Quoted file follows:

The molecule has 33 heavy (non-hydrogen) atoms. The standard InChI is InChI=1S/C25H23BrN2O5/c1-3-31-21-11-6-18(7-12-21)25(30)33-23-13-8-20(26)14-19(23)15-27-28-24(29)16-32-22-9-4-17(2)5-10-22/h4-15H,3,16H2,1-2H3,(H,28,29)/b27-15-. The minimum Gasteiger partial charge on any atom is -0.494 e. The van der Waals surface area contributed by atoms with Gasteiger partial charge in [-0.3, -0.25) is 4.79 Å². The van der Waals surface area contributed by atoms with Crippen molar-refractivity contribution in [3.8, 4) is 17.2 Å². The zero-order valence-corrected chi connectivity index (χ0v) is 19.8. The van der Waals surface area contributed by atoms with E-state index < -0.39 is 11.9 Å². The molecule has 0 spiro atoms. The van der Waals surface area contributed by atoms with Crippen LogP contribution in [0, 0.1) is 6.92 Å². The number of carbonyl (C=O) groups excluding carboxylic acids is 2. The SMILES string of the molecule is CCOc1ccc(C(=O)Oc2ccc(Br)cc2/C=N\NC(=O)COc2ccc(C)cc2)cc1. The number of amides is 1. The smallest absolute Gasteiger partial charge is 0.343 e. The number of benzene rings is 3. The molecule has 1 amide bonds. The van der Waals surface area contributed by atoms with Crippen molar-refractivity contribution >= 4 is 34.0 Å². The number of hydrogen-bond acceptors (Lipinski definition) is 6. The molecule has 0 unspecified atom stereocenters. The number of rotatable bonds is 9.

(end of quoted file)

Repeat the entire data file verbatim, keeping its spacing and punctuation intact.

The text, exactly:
The molecule has 33 heavy (non-hydrogen) atoms. The standard InChI is InChI=1S/C25H23BrN2O5/c1-3-31-21-11-6-18(7-12-21)25(30)33-23-13-8-20(26)14-19(23)15-27-28-24(29)16-32-22-9-4-17(2)5-10-22/h4-15H,3,16H2,1-2H3,(H,28,29)/b27-15-. The minimum Gasteiger partial charge on any atom is -0.494 e. The van der Waals surface area contributed by atoms with Gasteiger partial charge in [-0.3, -0.25) is 4.79 Å². The van der Waals surface area contributed by atoms with Crippen molar-refractivity contribution in [3.8, 4) is 17.2 Å². The zero-order valence-corrected chi connectivity index (χ0v) is 19.8. The van der Waals surface area contributed by atoms with E-state index < -0.39 is 11.9 Å². The molecule has 0 spiro atoms. The van der Waals surface area contributed by atoms with Crippen LogP contribution in [0, 0.1) is 6.92 Å². The number of carbonyl (C=O) groups excluding carboxylic acids is 2. The SMILES string of the molecule is CCOc1ccc(C(=O)Oc2ccc(Br)cc2/C=N\NC(=O)COc2ccc(C)cc2)cc1. The number of amides is 1. The smallest absolute Gasteiger partial charge is 0.343 e. The number of benzene rings is 3. The molecule has 1 amide bonds. The van der Waals surface area contributed by atoms with Crippen molar-refractivity contribution >= 4 is 34.0 Å². The number of hydrogen-bond acceptors (Lipinski definition) is 6. The molecule has 0 unspecified atom stereocenters. The number of rotatable bonds is 9.